“Glad to see this section has working emergency lights, although the color is off,” Rex mused. “I’ll have to notify Xylo and see that he replaces them with the appropriate shade of red.”

“Ain’t anything wrong with the lights,” Bluebottle grumbled.

“My apologies, I haven’t introduced myself. My name is Rex Sterling, and I’m the Commander of the Starship Prime.” He held out a hand to Bluebottle.

The chef shook his head and grumbled. “I know who you are.” He placed another card on the table. Still no pairs.

Rex lowered his hand when it became clear the surly chef had no intention of participating in social graces. “Is there a control panel in this area of the ship? I’m assisting Pilot Hawkins in tracking down the cause of the power outage.”

“I already checked it. It’s fine.”

Rex crossed his arms. Bluebottle suspected the Commander was losing patience with him. Good, he thought.

“I hate to impose,” Rex began. Bluebottle stopped playing his game, set the deck back on the table, and glared at the tall, handsome Commander. “But I haven’t eaten today and am quite famished. I missed the Prime lunch hour since I’ve been sheltering on this ship. Can I have something to eat while I take a quick break?”

“Hmmm. I can make you a sandwich.”

“I know without power, the options will be much more limited–” Rex continued.

“I can make you a sandwich,” Bluebottle repeated, interrupting the Commander.

“Yes, a sandwich would be great, thank you.” Rex tentatively sat at the same table as the Chef’s card game while Bluebottle excused himself and entered the mess.

The kitchen proper was pristinely clean–a testament to how little cooking activity actually took place in the space. Bluebottle opened a refrigerator cabinet and extricated two square slices of bread, a circle slice of bologna, and a square of cheese product. He stacked them on a plate and brought the meal out for the visiting Commander.

“Here you go,” he said as he plopped the plate on the table near Rex before resuming his game at his seat.

Rex said, “Thanks,” and then proceeded to eat his sandwich while watching Chef Bluebottle with clear curiosity. Halfway through his sandwich, he asked, “How do you play that game?”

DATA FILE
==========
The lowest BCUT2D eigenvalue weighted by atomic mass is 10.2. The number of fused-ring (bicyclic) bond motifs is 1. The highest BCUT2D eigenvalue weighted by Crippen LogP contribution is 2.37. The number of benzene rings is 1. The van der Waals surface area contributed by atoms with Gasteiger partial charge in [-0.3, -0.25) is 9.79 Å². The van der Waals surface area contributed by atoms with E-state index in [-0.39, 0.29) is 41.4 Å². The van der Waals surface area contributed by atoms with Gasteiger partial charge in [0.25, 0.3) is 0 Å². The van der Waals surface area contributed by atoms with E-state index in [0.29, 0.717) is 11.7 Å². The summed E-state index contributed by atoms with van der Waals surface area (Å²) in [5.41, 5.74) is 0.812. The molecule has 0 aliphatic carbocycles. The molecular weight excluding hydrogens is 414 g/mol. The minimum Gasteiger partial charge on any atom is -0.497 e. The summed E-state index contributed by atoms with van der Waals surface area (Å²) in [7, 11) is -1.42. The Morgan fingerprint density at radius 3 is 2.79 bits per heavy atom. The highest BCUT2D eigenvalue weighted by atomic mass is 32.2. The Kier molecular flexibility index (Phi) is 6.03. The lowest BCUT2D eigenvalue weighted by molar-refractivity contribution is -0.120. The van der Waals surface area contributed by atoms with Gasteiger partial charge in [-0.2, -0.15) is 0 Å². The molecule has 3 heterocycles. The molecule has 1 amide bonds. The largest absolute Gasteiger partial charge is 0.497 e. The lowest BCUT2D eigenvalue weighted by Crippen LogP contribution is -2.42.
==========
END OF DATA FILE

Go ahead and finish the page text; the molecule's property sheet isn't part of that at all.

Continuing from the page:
“Look for pairs,” Bluebottle muttered.

“What happens when you find one?” Rex continued.

Bluebottle dramatically rolled his eyes. “You find another one.” To himself, he thought, For being a starship Commander, this Rex Sterling isn’t too bright.

Electricity arced from the wires into the space around Xylo, making a crackling noise. The alien withdrew his tools quickly while emitting a hiss. His spots shone bright blue, reflecting his surprise at finding a live wire in the medical bay of all places.

He followed the wire with his screwdriver, this time making sure not to actually touch it, up to the ceiling, draped across the sick bay where beds were waiting for patients, down another wall, then behind the watercooler.

That’s not right, the alien thought. Why is there a loose wire next to the water cooler, and what’s that thing inside the water tank? 

He reached into a pocket and withdrew some gloves, put them on his hands, then grabbed the loose wire and stuck it against a screw protruding from the back of the water cooler. The metal spiral inside the water tank began to glow red, and a moment later, little bubbles formed around it.

“Is that supposed to be a…” he trailed off as he grabbed the finger of his right glove with his teeth and pulled his hand out. He pressed the lever on the cooler and held his fingers in the water stream for a second before dropping his glove from his mouth and declaring, “I knew it. It’s warm!” Then he shouted the chef’s name, “Bluebottle!”